Overview Of Malignant Large Bowel Tumor
Malignant large bowel tumors are associated with colorectal cancer, or cancer of the large intestine and colon. One of the common kinds of colorectal cancer develops when the lining of the large intestine grows abnormally and leads to the formation of a small lump called a polyp. Some polyps can further develop into cancer, but cutting out the polyp can prevent it from progressing to a cancerous stage.
Left untreated, colorectal cancer can spread beyond the intestines and form new tumors in the liver, peritoneal lining, brain, bones, or lungs.
Colorectal cancer (CRC) may also be referred to as colon cancer, rectal cancer, or bowel cancer.
Causes Of Malignant Large Bowel Tumor
Colon cancer has no single cause. Almost all colon cancers start as noncancerous polyps in the lining of the colon and rectum and slowly develop into cancerous tumors.
Developing colon cancer is more likely if you:
- Are 50 years or older
- Of eastern European descent or African American
- Consume a lot of processed or red meats
- Smoke cigarettes and drink alcohol
- Have colorectal polyps
- Experience inflammatory bowel disease (ulcerative colitis or Crohn disease)
- Colon cancer runs in your family
Some inherited diseases, like Lynch syndrome, increase a person’s risk of getting colon cancer.
There is evidence diet affects your risk of developing colon cancer. There may be a link between colon cancer and a diet high in fat, low in fiber, and containing a lot of red meat. However, some studies show that the risk of colon cancer does not reduce if one incorporates more fiber into their diet, so the link is not yet clear.
Symptoms of colorectal cancer may not present themselves immediately, but if they do, they typically include:
- Diarrhea, constipation, or changes in the stool that last for more than a few days
- Feeling like you need to have a bowel movement, but not feeling relieved after having one
- Bright red blood from rectal bleeding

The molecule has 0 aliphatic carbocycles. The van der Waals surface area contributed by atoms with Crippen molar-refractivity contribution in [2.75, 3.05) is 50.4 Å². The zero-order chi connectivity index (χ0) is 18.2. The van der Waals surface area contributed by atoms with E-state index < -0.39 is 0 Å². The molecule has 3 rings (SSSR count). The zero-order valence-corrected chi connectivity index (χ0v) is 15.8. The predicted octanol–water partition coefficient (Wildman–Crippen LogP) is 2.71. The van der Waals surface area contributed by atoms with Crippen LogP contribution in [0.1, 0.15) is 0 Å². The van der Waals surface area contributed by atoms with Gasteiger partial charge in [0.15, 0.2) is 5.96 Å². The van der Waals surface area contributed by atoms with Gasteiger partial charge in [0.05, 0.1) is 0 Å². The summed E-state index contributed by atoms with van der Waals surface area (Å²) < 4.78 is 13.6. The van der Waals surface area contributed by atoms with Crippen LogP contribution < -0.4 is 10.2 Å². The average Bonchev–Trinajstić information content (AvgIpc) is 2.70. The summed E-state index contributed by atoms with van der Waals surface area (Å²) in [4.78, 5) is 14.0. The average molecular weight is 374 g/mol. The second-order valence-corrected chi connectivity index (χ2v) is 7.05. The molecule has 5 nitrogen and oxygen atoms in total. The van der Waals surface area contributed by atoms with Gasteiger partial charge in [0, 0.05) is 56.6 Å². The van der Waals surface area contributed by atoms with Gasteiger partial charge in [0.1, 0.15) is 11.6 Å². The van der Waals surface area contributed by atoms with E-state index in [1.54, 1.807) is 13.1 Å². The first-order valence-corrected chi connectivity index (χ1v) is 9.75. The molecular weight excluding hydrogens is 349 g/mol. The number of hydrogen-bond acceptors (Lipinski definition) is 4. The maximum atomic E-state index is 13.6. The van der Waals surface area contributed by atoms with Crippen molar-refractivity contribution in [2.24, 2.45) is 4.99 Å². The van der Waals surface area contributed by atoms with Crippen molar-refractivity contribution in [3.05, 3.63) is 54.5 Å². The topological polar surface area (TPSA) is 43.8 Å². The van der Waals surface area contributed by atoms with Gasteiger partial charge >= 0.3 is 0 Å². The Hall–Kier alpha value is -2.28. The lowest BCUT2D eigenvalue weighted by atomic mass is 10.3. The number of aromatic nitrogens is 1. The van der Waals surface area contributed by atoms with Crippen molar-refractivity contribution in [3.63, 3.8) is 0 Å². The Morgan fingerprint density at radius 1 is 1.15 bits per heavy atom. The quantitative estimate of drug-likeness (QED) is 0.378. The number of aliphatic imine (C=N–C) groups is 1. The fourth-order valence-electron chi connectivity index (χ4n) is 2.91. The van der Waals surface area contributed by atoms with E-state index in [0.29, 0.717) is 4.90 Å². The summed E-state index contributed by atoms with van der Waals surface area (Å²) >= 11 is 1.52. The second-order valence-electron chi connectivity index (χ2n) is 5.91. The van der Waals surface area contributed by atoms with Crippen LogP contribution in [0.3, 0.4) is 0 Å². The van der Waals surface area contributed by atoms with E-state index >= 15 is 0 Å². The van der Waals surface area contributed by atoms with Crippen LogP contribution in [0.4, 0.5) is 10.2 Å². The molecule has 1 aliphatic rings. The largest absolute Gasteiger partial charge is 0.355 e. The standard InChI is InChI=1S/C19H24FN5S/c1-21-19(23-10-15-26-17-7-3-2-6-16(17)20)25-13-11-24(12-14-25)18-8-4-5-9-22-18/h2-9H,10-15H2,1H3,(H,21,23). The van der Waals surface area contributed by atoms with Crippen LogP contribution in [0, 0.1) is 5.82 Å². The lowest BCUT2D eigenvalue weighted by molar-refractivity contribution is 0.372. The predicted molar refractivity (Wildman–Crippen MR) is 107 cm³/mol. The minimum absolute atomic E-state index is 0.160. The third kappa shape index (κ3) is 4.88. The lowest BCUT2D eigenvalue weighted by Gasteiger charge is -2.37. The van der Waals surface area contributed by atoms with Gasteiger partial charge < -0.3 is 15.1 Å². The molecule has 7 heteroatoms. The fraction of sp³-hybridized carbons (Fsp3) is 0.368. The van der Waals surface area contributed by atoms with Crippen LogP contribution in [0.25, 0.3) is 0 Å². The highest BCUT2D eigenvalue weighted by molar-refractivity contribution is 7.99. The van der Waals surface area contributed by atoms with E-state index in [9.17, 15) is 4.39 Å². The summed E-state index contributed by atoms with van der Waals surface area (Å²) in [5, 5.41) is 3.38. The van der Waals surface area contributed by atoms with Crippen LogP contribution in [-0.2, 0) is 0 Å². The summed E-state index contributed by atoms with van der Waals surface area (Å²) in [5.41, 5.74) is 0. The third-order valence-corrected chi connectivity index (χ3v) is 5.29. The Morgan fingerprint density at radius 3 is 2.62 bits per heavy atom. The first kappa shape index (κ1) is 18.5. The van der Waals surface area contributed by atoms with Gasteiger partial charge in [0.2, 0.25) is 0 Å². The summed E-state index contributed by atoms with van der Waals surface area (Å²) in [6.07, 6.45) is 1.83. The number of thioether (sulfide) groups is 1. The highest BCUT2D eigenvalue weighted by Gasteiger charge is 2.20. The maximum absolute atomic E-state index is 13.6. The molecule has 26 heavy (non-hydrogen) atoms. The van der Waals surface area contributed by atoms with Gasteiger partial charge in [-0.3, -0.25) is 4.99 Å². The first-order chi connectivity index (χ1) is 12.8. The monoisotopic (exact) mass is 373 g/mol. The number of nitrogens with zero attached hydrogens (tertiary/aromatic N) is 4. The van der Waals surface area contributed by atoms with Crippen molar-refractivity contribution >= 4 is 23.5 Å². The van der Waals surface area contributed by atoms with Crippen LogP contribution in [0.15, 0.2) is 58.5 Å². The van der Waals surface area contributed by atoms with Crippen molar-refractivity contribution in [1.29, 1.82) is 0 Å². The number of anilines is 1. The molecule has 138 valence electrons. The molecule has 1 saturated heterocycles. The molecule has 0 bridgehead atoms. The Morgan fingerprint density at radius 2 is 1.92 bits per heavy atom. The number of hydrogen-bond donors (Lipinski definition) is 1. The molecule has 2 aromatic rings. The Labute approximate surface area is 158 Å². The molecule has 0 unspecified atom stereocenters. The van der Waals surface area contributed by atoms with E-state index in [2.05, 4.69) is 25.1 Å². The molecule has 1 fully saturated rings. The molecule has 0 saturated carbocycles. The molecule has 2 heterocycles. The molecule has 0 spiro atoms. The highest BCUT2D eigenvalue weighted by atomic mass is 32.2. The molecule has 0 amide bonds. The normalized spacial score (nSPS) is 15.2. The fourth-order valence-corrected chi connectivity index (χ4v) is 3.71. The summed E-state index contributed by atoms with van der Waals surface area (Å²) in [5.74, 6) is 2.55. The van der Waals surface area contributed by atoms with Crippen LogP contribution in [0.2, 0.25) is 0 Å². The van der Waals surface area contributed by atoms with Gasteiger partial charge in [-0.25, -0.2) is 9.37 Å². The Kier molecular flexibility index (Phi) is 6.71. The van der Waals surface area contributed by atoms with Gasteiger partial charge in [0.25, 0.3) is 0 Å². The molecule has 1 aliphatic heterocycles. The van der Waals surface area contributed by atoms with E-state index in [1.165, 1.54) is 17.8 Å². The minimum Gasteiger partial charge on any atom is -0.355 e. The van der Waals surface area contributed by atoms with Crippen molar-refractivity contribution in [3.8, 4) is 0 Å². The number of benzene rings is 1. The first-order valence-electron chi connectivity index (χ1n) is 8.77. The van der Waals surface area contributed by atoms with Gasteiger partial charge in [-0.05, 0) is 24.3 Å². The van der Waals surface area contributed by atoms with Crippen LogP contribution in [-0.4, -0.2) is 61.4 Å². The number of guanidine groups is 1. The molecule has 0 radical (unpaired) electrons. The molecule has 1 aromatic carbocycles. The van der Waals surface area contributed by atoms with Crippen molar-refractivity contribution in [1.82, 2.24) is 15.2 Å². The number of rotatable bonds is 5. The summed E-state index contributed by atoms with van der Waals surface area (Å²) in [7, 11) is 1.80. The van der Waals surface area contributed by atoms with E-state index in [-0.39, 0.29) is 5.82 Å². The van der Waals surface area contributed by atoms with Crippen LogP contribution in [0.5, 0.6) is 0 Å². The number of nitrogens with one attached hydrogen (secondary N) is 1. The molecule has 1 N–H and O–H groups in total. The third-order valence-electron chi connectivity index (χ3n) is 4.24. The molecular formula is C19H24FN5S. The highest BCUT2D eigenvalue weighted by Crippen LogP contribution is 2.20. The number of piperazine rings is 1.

- Bloody stool, which can darken the stool
- Cramping or pain in the belly
- Weakness and fatigue
- Unintentional weight loss
Bleeding in the digestive tract can occur due to colorectal cancers. Stool usually looks normal, but it can sometimes be apparent in the stool or make it appear darker. Steady bleeding over time can lead to anemia, or low red blood cell levels. The first sign of colorectal cancer is often a low blood cell count on a blood test.
Exams & Tests
Screening tests can detect colon cancer before patients experience symptoms. At this stage, colorectal cancer is the easiest to treat and cure.
During a screening test, doctors do a physical exam and feel the abdomen for abnormal lumps. Doctors may also detect rectal cancer by performing a rectal exam, but it will not detect not colon cancer.
To find blood in the stool, your doctor may perform a fecal occult blood test (FOBT). Because bloody stool is a sign of colon cancer, a sigmoidoscopy or a colonoscopy will determine the reason for the blood in the stool.
A full colonoscopy is the only exam that allows doctors to see the entire colon and is the best test for finding colon cancer.
Possible blood tests for those with colorectal cancer include:
- Complete blood count (CBC)
- Liver function tests
If a colorectal cancer diagnosis occurs, doctors will do more tests to determine if the cancer is spreading and stage the cancer. MRI, CT, and PET scans of the pelvic area, abdomen, or chest can also stage the cancer.
Stages of colon cancer:
- 0: Cancer in the innermost intestinal layer
- I: Cancer in the inner layers of the colon
- II: Cancer spread beyond the colon’s muscle wall
- III: Cancer spread to lymph nodes
- IV: Cancer spread to organs outside of colon
Blood tests are used to find tumor markers like carcinoembryonic antigen (CEA) and can help the doctor follow a patient during and after treatment.
Treatment Of Malignant Large Bowel Tumor
Early diagnosis can ensure full recovery from colorectal cancer. With early detection, a doctor can perform a colonoscopy to remove polyps or cancerous cells from the colon.
Surgery may be required to remove some of the colon, and sometimes all of it, in advanced cases. Immunotherapy, chemotherapy, targeted therapy, and radiation therapy are other treatment options. Based on the unique patient’s diagnosis and specific needs, a team of colorectal cancer experts will provide information and treatment recommendations.
- Surgery is the most common treatment and can involve removing the affected section of the colon, tumors, and lymph nodes that are nearby.
- Radiation therapy may be given to kill cancer cells or shrink tumors before or after surgery.
- Chemotherapy may be given to kill cancer cells or shrink tumors before or after surgery, especially if the cancer has spread beyond the intestines and colon.
- Immunotherapy can be an option for patients with cancer with specific genomic features.
- Targeted therapy targets specific proteins found on cancer cells with bio-engineered drugs. It is possible to use this type of therapy alone or with other treatments.